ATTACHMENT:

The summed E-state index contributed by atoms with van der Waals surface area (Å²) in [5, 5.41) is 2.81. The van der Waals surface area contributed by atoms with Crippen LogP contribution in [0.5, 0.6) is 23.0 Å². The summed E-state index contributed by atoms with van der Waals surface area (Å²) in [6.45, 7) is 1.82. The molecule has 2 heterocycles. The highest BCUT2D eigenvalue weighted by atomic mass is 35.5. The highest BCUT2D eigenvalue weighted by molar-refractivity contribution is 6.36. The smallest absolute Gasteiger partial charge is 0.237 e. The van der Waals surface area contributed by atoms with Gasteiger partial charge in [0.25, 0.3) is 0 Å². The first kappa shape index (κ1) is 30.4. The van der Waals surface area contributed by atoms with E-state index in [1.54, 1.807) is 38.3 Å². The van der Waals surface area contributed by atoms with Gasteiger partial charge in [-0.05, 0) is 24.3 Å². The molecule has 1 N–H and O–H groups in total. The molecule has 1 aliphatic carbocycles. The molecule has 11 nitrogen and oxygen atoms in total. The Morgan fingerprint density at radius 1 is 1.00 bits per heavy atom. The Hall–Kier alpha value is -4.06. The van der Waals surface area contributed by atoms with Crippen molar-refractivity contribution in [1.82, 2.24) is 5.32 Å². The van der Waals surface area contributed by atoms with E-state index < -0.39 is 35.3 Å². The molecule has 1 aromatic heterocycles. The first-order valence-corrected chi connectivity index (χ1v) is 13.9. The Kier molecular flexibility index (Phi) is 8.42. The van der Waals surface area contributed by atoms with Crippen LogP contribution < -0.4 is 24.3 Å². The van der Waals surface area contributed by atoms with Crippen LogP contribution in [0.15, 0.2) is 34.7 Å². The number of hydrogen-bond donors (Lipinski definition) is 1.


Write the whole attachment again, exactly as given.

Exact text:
The summed E-state index contributed by atoms with van der Waals surface area (Å²) in [5, 5.41) is 2.81. The van der Waals surface area contributed by atoms with Crippen LogP contribution in [0.5, 0.6) is 23.0 Å². The summed E-state index contributed by atoms with van der Waals surface area (Å²) in [6.45, 7) is 1.82. The molecule has 2 heterocycles. The highest BCUT2D eigenvalue weighted by atomic mass is 35.5. The highest BCUT2D eigenvalue weighted by molar-refractivity contribution is 6.36. The smallest absolute Gasteiger partial charge is 0.237 e. The van der Waals surface area contributed by atoms with Gasteiger partial charge in [0.25, 0.3) is 0 Å². The first kappa shape index (κ1) is 30.4. The van der Waals surface area contributed by atoms with E-state index in [1.54, 1.807) is 38.3 Å². The van der Waals surface area contributed by atoms with Gasteiger partial charge in [-0.05, 0) is 24.3 Å². The molecule has 1 N–H and O–H groups in total. The molecule has 1 aliphatic carbocycles. The molecule has 11 nitrogen and oxygen atoms in total. The Morgan fingerprint density at radius 1 is 1.00 bits per heavy atom. The Hall–Kier alpha value is -4.06. The van der Waals surface area contributed by atoms with Crippen molar-refractivity contribution in [1.82, 2.24) is 5.32 Å². The van der Waals surface area contributed by atoms with E-state index < -0.39 is 35.3 Å². The molecule has 1 aromatic heterocycles. The first-order valence-corrected chi connectivity index (χ1v) is 13.9. The Kier molecular flexibility index (Phi) is 8.42. The van der Waals surface area contributed by atoms with Crippen LogP contribution < -0.4 is 24.3 Å². The van der Waals surface area contributed by atoms with Crippen LogP contribution in [0.15, 0.2) is 34.7 Å². The number of hydrogen-bond donors (Lipinski definition) is 1.